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Pilot Study To Evaluate The Efficacy of Neural Vision Correction™ (NVC™) Technology For Vision Improvement in Low Myopia

Individual Vision Improvement. 1.0. 0.8. 0.6. First Display. Second Display. 0.4. 0.2. 0.0. Mean Vision Improvement Retention of 10 Patients Examined 6 months Post Treatment. -0.2. 0.4. Post-Treatment Pre-Treatment. 0.3. 0.2. 0.1. 0.0. Treatment Start. Treatment End.

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Pilot Study To Evaluate The Efficacy of Neural Vision Correction™ (NVC™) Technology For Vision Improvement in Low Myopia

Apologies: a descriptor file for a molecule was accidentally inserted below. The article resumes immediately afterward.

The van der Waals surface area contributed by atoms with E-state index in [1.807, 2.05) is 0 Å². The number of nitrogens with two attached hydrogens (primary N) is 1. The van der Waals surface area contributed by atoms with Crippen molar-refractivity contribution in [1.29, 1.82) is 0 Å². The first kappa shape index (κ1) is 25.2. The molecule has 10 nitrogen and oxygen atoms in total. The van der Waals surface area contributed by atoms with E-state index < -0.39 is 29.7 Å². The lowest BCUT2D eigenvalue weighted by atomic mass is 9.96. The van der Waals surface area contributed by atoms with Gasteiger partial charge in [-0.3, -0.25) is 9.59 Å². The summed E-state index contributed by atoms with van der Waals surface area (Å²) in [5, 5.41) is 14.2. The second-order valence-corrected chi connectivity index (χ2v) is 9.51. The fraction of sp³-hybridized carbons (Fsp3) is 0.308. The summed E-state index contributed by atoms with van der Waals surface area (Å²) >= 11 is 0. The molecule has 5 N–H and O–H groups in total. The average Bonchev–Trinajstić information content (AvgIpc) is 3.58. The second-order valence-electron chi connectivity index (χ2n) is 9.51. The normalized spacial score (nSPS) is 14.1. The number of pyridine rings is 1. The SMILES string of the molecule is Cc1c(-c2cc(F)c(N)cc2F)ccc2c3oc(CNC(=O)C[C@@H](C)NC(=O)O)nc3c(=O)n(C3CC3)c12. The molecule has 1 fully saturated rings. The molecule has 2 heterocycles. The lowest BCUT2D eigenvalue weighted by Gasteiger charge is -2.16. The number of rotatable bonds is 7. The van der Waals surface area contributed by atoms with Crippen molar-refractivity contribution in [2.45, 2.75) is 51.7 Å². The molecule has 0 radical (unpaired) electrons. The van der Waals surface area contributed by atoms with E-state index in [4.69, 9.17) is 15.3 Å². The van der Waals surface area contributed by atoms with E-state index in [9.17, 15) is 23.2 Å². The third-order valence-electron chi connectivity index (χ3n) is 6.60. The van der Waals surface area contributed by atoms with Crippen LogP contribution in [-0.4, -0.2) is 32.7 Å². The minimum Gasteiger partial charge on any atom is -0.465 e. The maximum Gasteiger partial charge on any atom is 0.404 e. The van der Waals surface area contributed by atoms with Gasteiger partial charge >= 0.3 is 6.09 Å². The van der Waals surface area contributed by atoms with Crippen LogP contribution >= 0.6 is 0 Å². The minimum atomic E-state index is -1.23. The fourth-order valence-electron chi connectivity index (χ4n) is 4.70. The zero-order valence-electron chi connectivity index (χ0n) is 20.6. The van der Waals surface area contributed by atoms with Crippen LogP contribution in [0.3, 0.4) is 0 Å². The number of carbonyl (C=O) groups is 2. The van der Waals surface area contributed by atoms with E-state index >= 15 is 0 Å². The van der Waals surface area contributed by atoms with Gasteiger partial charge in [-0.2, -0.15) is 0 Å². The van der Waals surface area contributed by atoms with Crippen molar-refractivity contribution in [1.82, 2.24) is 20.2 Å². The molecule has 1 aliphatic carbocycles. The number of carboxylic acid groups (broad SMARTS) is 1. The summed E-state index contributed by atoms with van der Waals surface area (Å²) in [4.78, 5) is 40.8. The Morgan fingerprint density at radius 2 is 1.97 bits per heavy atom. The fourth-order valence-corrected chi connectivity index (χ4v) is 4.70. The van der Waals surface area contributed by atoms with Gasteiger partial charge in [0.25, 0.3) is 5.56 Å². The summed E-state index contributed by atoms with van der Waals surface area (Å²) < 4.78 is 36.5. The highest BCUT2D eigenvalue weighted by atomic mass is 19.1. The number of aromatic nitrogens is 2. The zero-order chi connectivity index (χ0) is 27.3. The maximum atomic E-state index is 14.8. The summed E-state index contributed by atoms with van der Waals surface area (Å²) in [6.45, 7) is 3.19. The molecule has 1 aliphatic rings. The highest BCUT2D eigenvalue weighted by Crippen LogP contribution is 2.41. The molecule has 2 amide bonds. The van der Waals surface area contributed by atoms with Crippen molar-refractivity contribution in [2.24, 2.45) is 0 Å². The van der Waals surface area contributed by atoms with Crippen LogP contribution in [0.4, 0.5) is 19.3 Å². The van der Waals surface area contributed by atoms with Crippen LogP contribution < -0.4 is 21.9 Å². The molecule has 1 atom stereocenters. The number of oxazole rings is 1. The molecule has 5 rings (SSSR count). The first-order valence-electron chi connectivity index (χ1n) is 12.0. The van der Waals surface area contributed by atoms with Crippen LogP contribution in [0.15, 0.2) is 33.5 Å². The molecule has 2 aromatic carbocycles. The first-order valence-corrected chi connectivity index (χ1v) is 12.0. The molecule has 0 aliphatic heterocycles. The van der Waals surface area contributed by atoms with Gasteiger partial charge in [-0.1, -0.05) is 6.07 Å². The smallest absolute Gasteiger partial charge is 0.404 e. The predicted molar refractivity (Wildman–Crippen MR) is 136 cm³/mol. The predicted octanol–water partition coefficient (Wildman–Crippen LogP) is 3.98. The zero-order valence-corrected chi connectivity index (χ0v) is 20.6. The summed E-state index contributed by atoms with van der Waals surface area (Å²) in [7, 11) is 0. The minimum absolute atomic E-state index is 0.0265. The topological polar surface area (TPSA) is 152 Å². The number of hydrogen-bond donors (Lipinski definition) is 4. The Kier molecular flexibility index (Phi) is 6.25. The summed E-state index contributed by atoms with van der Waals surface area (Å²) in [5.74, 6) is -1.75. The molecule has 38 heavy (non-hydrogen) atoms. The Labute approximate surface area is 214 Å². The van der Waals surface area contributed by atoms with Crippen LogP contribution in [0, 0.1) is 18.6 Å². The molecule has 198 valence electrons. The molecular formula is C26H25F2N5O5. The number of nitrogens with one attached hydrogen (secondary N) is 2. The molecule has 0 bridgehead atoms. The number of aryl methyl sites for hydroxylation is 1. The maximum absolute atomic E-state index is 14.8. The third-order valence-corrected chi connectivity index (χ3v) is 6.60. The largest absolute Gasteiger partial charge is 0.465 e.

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Individual Vision Improvement 1.0 0.8 0.6 First Display Second Display 0.4 0.2 0.0 Mean Vision Improvement Retention of 10 Patients Examined 6 months Post Treatment -0.2 0.4 Post-Treatment Pre-Treatment 0.3 0.2 0.1 0.0 Treatment Start Treatment End 3 Months Post Treatment 6 Months Post Treatment Pilot Study To Evaluate The Efficacy of Neural Vision Correction™ (NVC™) Technology For Vision Improvement in Low Myopia Donald Tan 1,2,3, Bill Chan 1,Frederick Tey 4,Lionel Lee 4 Singapore Eye Research Institute 1; Singapore National Eye Centre 2; Department of Ophthalmology, Faculty of Medicine, National University of Singapore 3; Defence Medical & Environmental Research Institute 5, Singapore. • -------------------- Pilot Study Results Cont’d-------------------- • Mean UAVA improvement was 2.1 lines (from 0.315 to 0.105) (Fig. 6) • Maximum UAVA improvement was 5 lines of logMAR (n=2) • - 34 eyes who had baseline of 20/25 or worse improved in average 2.3 lines - from a mean of 0.36 (20/45) to 0.13(20/25) • - 26 eyes who had baseline of 20/30 or worse improved in average 2.6 lines - from a mean of 0.42 (20/50) to 0.16 (20/25) • - 22 eyes who had baseline of 20/40 or worse improved in average 2.8 lines - from a mean of 0.46 (20/60) to 0.18 (20/30) • Mean CSF improved at all spatial frequencies to within the normal range (Fig 8). • Vision improvement appears to be retained for at least 6 months (Fig. 9) • No side-effects were encountered during treatment -------------Technology Implementation Cont’d----------------- The results shown in Figures 3,4 are derived from subjects (adults), who were exposed to psychophysical tasks using the “Lateral Masking” technique. • -----------------Introduction------------------ • NeuroVision’s NVC vision correction technology is a non-invasive, patient-specific treatment based on visual stimulation and facilitation of neural connections responsible for vision. The technology involves the use of an internet-based computer generated visual training exercise regime using sets of patient specific stimuli based on Gabor patches, to sharpen contrast sensitivity and visual acuity. • We evaluated the efficacy of NVC treatment in the enhancement of unaided visual acuity (UAVA) and contrast sensitivity function (CSF) in low myopes. Figure 3: Effect of Lateral Masking Figure 4: When subjects are practicing contrast modulation under a very precise and subject-specific stimuli regimen, a dramatic improvement in contrast sensitivity is achieved -----------------Scientific Background------------------ Cortical neurons in the visual cortex function as highly specialized image analyzers or filters, responding only to specific parameters of a visual image, such as orientation and spatial frequency, and visual processing involves the integrated activity of many neurons, with interneural interactions effecting both excitation and inhibition1. Visual contrast activates neurons involved in vision processing, and neural interactions determine the sensitivity for visual contrast at each spatial frequency, and the combination of neural activities set Contrast Sensitivity Function (CSF)1,2. The relationship between neuronal responses and perception are mainly determined by the signal-to-noise ratio (S/N ratio) of neuronal activity, and the brain pools responses across many neurons to average out noisy activity of single cells, thus improving S/N ratio, leading to improved visual performance and acuity3. Studies have shown that the noise of individual neurons can be brought under experimental control by appropriate choice of stimulus conditions, and contrast sensitivity at low levels can be increased dramatically through control of stimulus parameters4-8. This precise control of stimulus conditions leading to increased neuronal efficiency is fundamental in initiating the neural modifications that are the basis for brain plasticity9,10. Brain plasticity (the ability to adapt to changed conditions in acquiring new skills) has been demonstrated in many basic tasks, with evidence pointing to physical modifications in the adult cortex during repetitive performance11-12. NeuroVision’s technology probes specific neuronal interactions, using a set of patient-specific stimuli that improve neuronal efficiency6,13 and induce improvement of CSF due to a reduction of noise and increase in signal strength. As visual perception quality depends both on the input received through the eye and the processing in the visual cortex, NeuroVision’s technology compensates for blurred (myopic) inputs, coming from the retina, by enhancing neural processing. -----------------NeuroVision Treatment System------------------ The NeuroVision Treatment System is a software-based, interactive system tailored and continuously adaptive to the individual visual abilities. In the first stage, the subject is exposed to a set of visual perception tasks, aimed to analyze and identify each subject’s neural inefficiencies or deficiencies. Based on this analysis, a treatment plan is initialized, and subject specificity is achieved by administering patient-specific stimuli in a controlled environment. Each session is designed to train, directly and selectively, those functions in the visual cortex, which were diagnosed to be further enhanced. At each session an algorithm analyzes the patient's responses and accordingly adjusts the level of visual difficulty to the range most effective for further improvement. Between sessions, the progress of the patient is taken into account by the algorithm for the next session generation. Thus, for each subject an individual training schedule is designed based on the initial state of visual performance, severity of dysfunction and progress in course of treatment. The treatment is applied in successive 30-minute sessions, administered 2-3 times a week, a total of approximately 30 sessions. Every 5 sessions, subject’s visual acuity is tested in order to continuously monitor subject’s progress. The average entire treatment duration is around 3 months. Figure 8: Normalisation of Contrast Sensitivity Function at Treatment End Figure 6: Mean Improvement in logMAR lines Figure 9: Improved vision retained at 6 months Figure 7: Change in UAVA at Treatment End -----------Singapore Pilot Study on Low Myopia------------- Twenty (20) adult patients with low myopia (mean cycloplegic spherical equivalent of –1.09D (range –0.25 to –1.75)) were recruited in a prospective pilot study of NVC treatment. Study subjects comprised 10 male and 10 female Asian volunteers with a mean age of 32 years (range 19 to 53 years). Patients underwent clinic-based (n=11) or home-based (n=9) treatment sessions on an alternate day basis until no further improvement occurred (mean treatment period = 3.2 months). Investigations included manifest and cycloplegic refraction, LogMAR unaided acuity (UAVA), aided acuity (BCVA) and contrast sensitivity (CSF). All will be followed up for 12 months after completion of treatment. Currently, all patients have completed treatment and 10 patients have reached 6 months follow-up. -----------------Conclusions------------------ Early results of this pilot study suggest that NVC treatment is able to improve visual acuity and contrast sensitivity in adults with low myopia. This improvement appears to be retained for at least 6 months after treatment. Patients will continue to be followed up for another 6 months. A large-scale, placebo-controlled randomized clinical trial is currently being planned. ------------------Technology Implementation ------------------- The building block of these visual stimulations is the Gabor patch (Figure 1), which efficiently activates and matches the shape of receptive field in the Visual Cortex. The fundamental stimulation-control technique is called “Lateral Masking”, where collinearly oriented flanking Gabors are displayed in addition to the target Gabor image. The patient is exposed to two short displays in succession, in a random order; the patient identifies which display contains the target Gabor image (Figure 2). The system provides the patient with audio feedback when provided with an incorrect response. The task is repeated and a staircase is applied until the patient reaches their visual threshold level. -----------------References------------------ Hubel, D. H. & Wiesel, T. N. Receptive fields, binocular interaction and functional architecture in the cat's visual cortex. J. Physiol. (Lond.)160, 106-154 (1962). Polat, U. Functional architecture of long-range perceptual interactions. Spat Vis12, 143-62 (1999). Geisler, W. S. & Albrecht, D. G. Visual cortex neurons in monkeys and cats: detection, discrimination, and identification. Vis Neurosci14, 897-919 (1997). Kasamatsu, T., Polat, U., Pettet, M. W. & Norcia, A. M. Colinear facilitation promotes reliability of single-cell responses in cat striate cortex. Exp Brain Res138, 163-72. (2001). Polat, U., Mizobe, K., Pettet, M. W., Kasamatsu, T. & Norcia, A. M. Collinear stimuli regulate visual responses depending on cell's contrast threshold. Nature391, 580-4 (1998). Polat, U. & Sagi, D. Spatial interactions in human vision: from near to far via experience- dependent cascades of connections. Proc Natl Acad Sci U S A91, 1206-9 (1994). Polat, U. & Sagi, D. Lateral interactions between spatial channels: suppression and facilitation revealed by lateral masking experiments. Vision Res33, 993-9 (1993). Polat, U. & Sagi, D. The architecture of perceptual spatial interactions. Vision Res34, 73-8 (1994). Dosher, B. A. & Lu, Z. L. Perceptual learning reflects external noise filtering and internal noise reduction through channel reweighting. Proc Natl Acad Sci U S A95, 13988-93. (1998). Dosher, B. A. & Lu, Z. L. Mechanisms of perceptual learning. Vision Res39, 3197-221. (1999). Sagi, D. & Tanne, D. Perceptual learning: learning to see. Curr Opin Neurobiol4, 195-9 (1994). Gilbert, C. D. Adult Cortical Dynamics. Physiological Reviews78, 467-485 (1998). Polat, U. & Sagi, D. in Maturational Windows and Adult Cortical Plasticity (eds. Julesz, B. & Kovâcs, I.) 1-15 (Addison-Wesley, 1995). ----------------------- Pilot Study Results---------------------- • Improvement in UAVA of 1 logMAR line or more occurred in 32 out of 40 eyes (80%) at treatment end • Improvement in UAVA of 2 logMAR lines or more occurred in 21 out of 40 eyes (53%) at treatment end Figure 2: Lateral Masking images Figure 5: Individual Eye Improvement at treatment end Figure 1: The Gabor Patch